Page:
Zimbardo makes another interesting flip point. We often hear about the banality of evil, but this also means that heroism is banal. Disobeying evil orders is not something that requires special, amazing personal characteristics; it simply requires a willingness to honestly attempt to assess what the right thing to do is, and the will to do it even when everyone else is going the other way.
Will Wilkinson, meanwhile, points out that our very attitude about evil is something of an anomaly. In his amazing book, The Elusive Quest for Growth, William Easterly points out that development groups usually ask the wrong question: Why are people (or countries) poor? Poverty is the normal state of humanity. It is our current wealth that is an amazing anomaly.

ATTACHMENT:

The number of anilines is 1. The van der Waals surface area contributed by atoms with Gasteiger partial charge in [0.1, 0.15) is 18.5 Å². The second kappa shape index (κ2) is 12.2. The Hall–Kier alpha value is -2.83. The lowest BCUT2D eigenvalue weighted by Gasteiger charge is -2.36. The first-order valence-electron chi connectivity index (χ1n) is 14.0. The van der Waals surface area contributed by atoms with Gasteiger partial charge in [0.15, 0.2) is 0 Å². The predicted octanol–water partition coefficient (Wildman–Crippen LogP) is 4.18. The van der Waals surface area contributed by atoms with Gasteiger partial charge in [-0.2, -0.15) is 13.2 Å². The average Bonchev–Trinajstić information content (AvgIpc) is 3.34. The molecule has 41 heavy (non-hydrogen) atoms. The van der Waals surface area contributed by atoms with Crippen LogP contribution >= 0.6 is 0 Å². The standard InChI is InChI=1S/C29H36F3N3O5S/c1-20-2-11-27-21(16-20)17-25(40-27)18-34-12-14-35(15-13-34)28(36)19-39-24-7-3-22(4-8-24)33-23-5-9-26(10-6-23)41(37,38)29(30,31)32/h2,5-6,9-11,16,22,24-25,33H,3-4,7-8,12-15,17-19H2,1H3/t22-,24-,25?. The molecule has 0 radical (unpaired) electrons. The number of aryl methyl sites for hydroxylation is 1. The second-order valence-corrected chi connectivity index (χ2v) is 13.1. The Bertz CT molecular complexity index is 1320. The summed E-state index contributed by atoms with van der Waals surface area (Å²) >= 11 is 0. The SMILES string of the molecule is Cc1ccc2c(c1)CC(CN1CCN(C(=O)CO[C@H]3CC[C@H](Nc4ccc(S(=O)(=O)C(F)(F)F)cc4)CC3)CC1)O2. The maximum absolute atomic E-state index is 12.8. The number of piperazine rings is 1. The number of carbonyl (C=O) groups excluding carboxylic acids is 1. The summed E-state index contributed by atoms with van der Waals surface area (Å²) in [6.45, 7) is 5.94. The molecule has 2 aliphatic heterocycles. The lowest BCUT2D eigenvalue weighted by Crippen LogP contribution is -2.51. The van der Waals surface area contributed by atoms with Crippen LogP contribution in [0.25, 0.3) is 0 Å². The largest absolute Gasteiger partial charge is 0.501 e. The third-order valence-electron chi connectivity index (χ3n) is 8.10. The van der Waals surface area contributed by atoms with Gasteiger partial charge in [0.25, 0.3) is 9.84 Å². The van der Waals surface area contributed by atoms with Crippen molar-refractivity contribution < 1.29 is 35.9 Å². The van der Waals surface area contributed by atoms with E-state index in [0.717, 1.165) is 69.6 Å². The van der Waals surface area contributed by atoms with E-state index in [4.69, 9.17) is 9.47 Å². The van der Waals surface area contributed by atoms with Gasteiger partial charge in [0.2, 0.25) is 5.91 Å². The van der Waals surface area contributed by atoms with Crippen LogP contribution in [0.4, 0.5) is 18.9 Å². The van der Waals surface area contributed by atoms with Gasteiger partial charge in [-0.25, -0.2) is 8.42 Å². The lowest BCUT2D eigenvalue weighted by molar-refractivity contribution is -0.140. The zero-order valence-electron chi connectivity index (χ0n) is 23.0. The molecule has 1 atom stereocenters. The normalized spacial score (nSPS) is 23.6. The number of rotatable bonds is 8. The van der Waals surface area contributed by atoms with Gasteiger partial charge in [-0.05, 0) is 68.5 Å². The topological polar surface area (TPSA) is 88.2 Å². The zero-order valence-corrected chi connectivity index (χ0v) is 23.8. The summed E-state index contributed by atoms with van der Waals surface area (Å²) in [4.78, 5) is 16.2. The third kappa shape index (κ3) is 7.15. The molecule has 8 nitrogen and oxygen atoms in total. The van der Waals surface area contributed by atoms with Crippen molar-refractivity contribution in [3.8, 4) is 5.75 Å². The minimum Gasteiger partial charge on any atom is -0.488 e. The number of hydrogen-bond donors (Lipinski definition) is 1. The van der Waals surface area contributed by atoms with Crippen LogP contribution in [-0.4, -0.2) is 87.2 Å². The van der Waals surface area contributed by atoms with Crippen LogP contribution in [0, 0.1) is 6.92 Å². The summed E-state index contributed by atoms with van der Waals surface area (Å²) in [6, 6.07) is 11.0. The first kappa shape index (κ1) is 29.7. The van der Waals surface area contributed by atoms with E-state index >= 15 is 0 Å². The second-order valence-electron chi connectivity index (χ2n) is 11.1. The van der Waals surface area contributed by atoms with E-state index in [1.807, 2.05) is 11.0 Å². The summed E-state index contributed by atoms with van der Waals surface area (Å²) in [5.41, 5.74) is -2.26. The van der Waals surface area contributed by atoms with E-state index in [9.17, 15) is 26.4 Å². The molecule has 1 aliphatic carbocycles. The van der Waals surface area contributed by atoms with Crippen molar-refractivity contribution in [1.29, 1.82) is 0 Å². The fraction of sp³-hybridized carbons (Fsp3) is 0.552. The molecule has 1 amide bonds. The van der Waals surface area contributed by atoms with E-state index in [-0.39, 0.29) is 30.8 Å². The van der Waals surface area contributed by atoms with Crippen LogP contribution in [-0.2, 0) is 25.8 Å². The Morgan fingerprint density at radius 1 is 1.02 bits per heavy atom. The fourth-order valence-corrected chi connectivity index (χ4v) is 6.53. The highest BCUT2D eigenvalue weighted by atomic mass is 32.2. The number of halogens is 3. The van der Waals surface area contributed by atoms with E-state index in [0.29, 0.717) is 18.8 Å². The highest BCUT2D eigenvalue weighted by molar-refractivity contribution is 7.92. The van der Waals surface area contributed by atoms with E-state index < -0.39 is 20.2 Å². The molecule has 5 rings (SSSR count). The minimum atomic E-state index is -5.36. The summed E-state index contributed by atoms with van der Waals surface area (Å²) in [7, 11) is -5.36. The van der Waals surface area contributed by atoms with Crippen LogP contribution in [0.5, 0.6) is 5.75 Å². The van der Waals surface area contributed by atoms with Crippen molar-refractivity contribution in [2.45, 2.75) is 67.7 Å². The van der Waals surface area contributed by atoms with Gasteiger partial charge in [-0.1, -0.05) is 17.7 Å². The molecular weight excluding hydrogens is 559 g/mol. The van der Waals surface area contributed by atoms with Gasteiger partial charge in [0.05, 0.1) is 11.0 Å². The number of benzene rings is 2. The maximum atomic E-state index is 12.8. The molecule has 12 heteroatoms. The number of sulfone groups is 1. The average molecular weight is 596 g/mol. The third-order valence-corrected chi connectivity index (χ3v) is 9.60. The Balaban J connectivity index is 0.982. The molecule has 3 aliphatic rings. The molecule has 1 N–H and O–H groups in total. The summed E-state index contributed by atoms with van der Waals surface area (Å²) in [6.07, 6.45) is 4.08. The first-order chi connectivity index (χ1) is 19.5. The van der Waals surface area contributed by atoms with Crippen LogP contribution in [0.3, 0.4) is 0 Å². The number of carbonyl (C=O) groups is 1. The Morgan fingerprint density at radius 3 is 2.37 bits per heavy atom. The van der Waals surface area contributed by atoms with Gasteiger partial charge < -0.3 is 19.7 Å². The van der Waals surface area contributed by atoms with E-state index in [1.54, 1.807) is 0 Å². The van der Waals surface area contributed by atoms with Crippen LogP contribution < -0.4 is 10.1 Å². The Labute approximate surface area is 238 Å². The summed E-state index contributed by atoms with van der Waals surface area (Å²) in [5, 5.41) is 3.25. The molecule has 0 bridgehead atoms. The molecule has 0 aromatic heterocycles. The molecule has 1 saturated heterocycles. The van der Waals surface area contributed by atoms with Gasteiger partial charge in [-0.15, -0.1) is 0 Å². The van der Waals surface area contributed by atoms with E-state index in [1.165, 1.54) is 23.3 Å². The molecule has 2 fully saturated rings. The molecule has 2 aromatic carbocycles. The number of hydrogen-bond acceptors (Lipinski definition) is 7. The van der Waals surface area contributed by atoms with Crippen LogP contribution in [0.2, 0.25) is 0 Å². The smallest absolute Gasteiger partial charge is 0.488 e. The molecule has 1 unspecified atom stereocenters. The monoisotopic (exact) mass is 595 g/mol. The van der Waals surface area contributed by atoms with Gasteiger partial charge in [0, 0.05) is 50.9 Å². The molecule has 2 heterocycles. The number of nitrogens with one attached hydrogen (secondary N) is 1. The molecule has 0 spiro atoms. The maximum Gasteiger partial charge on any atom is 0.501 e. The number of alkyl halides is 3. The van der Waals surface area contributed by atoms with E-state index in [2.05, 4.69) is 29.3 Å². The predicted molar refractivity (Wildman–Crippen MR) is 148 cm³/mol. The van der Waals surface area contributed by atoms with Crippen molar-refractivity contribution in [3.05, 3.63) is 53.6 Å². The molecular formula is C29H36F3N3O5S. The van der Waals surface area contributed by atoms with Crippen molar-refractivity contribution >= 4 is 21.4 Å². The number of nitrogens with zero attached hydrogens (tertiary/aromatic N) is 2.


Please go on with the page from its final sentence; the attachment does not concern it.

Similarly, why do people do horrible violent things is perhaps the wrong question. Brutality is pretty much the norm for most of human history; as we've gotten richer, we've gotten less violent in all sorts of ways--we've stamped out (mostly) once common practices like infanticide, torture, wife beating, and the stoning of adulterers. Hunter gatherers are vastly more likely to die from homicide than people living in the developed world. Goodness is, in some sense, a luxury good. The most valuable luxury good we have.
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